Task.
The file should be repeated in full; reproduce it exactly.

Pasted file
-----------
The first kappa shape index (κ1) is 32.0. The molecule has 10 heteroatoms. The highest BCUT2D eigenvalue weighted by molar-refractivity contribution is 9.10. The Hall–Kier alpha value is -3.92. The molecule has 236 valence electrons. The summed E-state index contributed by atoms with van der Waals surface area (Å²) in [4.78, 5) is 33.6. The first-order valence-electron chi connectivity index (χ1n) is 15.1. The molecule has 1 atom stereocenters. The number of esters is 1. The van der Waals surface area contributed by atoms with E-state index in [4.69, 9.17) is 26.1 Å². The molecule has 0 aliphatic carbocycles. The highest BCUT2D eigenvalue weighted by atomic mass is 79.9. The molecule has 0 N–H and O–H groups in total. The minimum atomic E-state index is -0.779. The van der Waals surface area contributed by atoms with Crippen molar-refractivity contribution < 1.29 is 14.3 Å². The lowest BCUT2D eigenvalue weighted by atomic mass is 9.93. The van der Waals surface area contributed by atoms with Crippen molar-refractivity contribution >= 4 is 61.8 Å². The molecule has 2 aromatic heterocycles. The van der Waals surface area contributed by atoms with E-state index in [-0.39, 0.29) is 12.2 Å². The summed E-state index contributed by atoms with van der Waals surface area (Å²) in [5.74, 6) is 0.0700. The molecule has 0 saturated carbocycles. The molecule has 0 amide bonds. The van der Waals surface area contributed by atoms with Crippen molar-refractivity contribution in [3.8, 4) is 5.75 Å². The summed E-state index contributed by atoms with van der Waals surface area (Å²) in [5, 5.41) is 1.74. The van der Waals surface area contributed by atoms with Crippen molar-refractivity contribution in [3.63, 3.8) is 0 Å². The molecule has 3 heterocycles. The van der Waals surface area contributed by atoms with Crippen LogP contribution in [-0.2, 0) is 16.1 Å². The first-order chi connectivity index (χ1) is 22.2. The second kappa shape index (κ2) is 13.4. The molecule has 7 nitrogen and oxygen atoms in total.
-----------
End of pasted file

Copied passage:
The first kappa shape index (κ1) is 32.0. The molecule has 10 heteroatoms. The highest BCUT2D eigenvalue weighted by molar-refractivity contribution is 9.10. The Hall–Kier alpha value is -3.92. The molecule has 236 valence electrons. The summed E-state index contributed by atoms with van der Waals surface area (Å²) in [4.78, 5) is 33.6. The first-order valence-electron chi connectivity index (χ1n) is 15.1. The molecule has 1 atom stereocenters. The number of esters is 1. The van der Waals surface area contributed by atoms with E-state index in [4.69, 9.17) is 26.1 Å². The molecule has 0 aliphatic carbocycles. The highest BCUT2D eigenvalue weighted by atomic mass is 79.9. The molecule has 0 N–H and O–H groups in total. The minimum atomic E-state index is -0.779. The van der Waals surface area contributed by atoms with Crippen molar-refractivity contribution < 1.29 is 14.3 Å². The lowest BCUT2D eigenvalue weighted by atomic mass is 9.93. The van der Waals surface area contributed by atoms with Crippen molar-refractivity contribution >= 4 is 61.8 Å². The molecule has 2 aromatic heterocycles. The van der Waals surface area contributed by atoms with E-state index in [-0.39, 0.29) is 12.2 Å². The summed E-state index contributed by atoms with van der Waals surface area (Å²) in [5.74, 6) is 0.0700. The molecule has 0 saturated carbocycles. The molecule has 0 amide bonds. The van der Waals surface area contributed by atoms with Crippen molar-refractivity contribution in [3.8, 4) is 5.75 Å². The summed E-state index contributed by atoms with van der Waals surface area (Å²) in [5, 5.41) is 1.74. The van der Waals surface area contributed by atoms with Crippen molar-refractivity contribution in [3.63, 3.8) is 0 Å². The molecule has 3 heterocycles. The van der Waals surface area contributed by atoms with Crippen LogP contribution in [-0.2, 0) is 16.1 Å². The first-order chi connectivity index (χ1) is 22.2. The second kappa shape index (κ2) is 13.4. The molecule has 7 nitrogen and oxygen atoms in total.